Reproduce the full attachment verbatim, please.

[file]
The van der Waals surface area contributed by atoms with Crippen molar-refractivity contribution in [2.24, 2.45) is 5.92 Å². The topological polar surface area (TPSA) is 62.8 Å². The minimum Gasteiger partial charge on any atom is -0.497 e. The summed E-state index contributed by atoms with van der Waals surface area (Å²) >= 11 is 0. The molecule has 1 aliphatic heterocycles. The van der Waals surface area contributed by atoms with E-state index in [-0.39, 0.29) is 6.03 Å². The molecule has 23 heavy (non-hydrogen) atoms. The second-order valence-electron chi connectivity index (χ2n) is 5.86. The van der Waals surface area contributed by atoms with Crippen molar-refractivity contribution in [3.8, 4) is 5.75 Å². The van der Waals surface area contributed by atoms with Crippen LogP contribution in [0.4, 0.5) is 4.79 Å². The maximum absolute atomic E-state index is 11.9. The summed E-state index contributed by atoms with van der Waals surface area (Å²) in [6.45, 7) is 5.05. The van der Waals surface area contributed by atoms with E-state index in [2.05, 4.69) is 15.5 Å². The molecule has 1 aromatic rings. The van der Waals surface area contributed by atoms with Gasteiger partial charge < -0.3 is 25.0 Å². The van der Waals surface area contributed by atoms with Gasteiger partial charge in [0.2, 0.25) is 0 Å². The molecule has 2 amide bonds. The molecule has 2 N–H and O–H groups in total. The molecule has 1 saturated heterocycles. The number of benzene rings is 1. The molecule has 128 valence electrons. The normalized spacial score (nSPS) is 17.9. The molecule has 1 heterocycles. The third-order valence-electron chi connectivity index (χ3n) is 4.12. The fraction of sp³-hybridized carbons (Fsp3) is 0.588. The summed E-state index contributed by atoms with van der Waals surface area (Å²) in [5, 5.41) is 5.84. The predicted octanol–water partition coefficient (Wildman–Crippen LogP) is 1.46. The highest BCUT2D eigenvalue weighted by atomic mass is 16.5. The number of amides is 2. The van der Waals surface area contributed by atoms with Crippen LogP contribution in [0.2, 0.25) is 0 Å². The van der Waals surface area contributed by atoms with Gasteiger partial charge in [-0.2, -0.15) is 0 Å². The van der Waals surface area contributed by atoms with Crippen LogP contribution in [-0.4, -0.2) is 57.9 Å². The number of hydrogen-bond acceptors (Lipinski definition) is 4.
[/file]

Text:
The van der Waals surface area contributed by atoms with Crippen molar-refractivity contribution in [2.24, 2.45) is 5.92 Å². The topological polar surface area (TPSA) is 62.8 Å². The minimum Gasteiger partial charge on any atom is -0.497 e. The summed E-state index contributed by atoms with van der Waals surface area (Å²) >= 11 is 0. The molecule has 1 aliphatic heterocycles. The van der Waals surface area contributed by atoms with E-state index in [-0.39, 0.29) is 6.03 Å². The molecule has 23 heavy (non-hydrogen) atoms. The second-order valence-electron chi connectivity index (χ2n) is 5.86. The van der Waals surface area contributed by atoms with Crippen molar-refractivity contribution in [3.8, 4) is 5.75 Å². The van der Waals surface area contributed by atoms with Crippen LogP contribution in [0.4, 0.5) is 4.79 Å². The maximum absolute atomic E-state index is 11.9. The summed E-state index contributed by atoms with van der Waals surface area (Å²) in [6.45, 7) is 5.05. The van der Waals surface area contributed by atoms with E-state index in [2.05, 4.69) is 15.5 Å². The molecule has 1 aromatic rings. The van der Waals surface area contributed by atoms with Gasteiger partial charge < -0.3 is 25.0 Å². The van der Waals surface area contributed by atoms with Gasteiger partial charge in [0.2, 0.25) is 0 Å². The molecule has 2 amide bonds. The molecule has 2 N–H and O–H groups in total. The molecule has 1 saturated heterocycles. The number of benzene rings is 1. The molecule has 128 valence electrons. The normalized spacial score (nSPS) is 17.9. The molecule has 1 heterocycles. The third-order valence-electron chi connectivity index (χ3n) is 4.12. The fraction of sp³-hybridized carbons (Fsp3) is 0.588. The summed E-state index contributed by atoms with van der Waals surface area (Å²) in [5, 5.41) is 5.84. The predicted octanol–water partition coefficient (Wildman–Crippen LogP) is 1.46. The highest BCUT2D eigenvalue weighted by atomic mass is 16.5. The number of amides is 2. The van der Waals surface area contributed by atoms with Crippen LogP contribution in [0.2, 0.25) is 0 Å². The van der Waals surface area contributed by atoms with Gasteiger partial charge in [-0.2, -0.15) is 0 Å². The van der Waals surface area contributed by atoms with Crippen LogP contribution in [-0.4, -0.2) is 57.9 Å². The number of hydrogen-bond acceptors (Lipinski definition) is 4.